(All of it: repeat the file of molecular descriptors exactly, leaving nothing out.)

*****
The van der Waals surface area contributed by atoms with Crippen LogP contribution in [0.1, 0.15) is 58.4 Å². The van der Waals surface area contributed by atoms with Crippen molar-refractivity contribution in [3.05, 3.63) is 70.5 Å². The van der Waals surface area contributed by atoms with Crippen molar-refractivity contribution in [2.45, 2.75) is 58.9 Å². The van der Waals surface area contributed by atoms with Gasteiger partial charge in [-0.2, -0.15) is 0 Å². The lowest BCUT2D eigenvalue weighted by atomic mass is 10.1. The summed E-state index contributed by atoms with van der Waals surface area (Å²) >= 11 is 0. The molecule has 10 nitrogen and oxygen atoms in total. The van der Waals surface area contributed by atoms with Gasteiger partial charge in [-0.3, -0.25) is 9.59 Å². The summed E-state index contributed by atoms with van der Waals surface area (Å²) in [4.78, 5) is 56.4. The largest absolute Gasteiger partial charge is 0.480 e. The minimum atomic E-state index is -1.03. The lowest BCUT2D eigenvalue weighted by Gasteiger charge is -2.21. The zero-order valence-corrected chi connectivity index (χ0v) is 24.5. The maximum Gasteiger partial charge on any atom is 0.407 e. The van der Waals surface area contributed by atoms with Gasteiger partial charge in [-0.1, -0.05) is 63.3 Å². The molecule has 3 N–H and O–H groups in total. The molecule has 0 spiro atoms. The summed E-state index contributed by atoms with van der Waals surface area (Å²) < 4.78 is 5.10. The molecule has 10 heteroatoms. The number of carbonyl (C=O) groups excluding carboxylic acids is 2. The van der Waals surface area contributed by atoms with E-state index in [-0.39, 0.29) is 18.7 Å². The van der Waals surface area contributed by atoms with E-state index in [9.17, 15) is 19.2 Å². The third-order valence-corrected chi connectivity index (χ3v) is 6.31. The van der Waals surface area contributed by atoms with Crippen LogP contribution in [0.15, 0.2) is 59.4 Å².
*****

The van der Waals surface area contributed by atoms with Crippen LogP contribution in [0.1, 0.15) is 58.4 Å². The van der Waals surface area contributed by atoms with Crippen molar-refractivity contribution in [3.05, 3.63) is 70.5 Å². The van der Waals surface area contributed by atoms with Crippen molar-refractivity contribution in [2.45, 2.75) is 58.9 Å². The van der Waals surface area contributed by atoms with Gasteiger partial charge in [-0.2, -0.15) is 0 Å². The lowest BCUT2D eigenvalue weighted by atomic mass is 10.1. The summed E-state index contributed by atoms with van der Waals surface area (Å²) >= 11 is 0. The molecule has 10 nitrogen and oxygen atoms in total. The van der Waals surface area contributed by atoms with Gasteiger partial charge in [-0.3, -0.25) is 9.59 Å². The summed E-state index contributed by atoms with van der Waals surface area (Å²) in [4.78, 5) is 56.4. The largest absolute Gasteiger partial charge is 0.480 e. The minimum atomic E-state index is -1.03. The lowest BCUT2D eigenvalue weighted by Gasteiger charge is -2.21. The zero-order valence-corrected chi connectivity index (χ0v) is 24.5. The maximum Gasteiger partial charge on any atom is 0.407 e. The van der Waals surface area contributed by atoms with Gasteiger partial charge in [-0.1, -0.05) is 63.3 Å². The molecule has 3 N–H and O–H groups in total. The molecule has 0 spiro atoms. The summed E-state index contributed by atoms with van der Waals surface area (Å²) < 4.78 is 5.10. The molecule has 10 heteroatoms. The number of carbonyl (C=O) groups excluding carboxylic acids is 2. The van der Waals surface area contributed by atoms with E-state index in [-0.39, 0.29) is 18.7 Å². The van der Waals surface area contributed by atoms with E-state index in [9.17, 15) is 19.2 Å². The third-order valence-corrected chi connectivity index (χ3v) is 6.31. The van der Waals surface area contributed by atoms with Crippen LogP contribution in [0.15, 0.2) is 59.4 Å².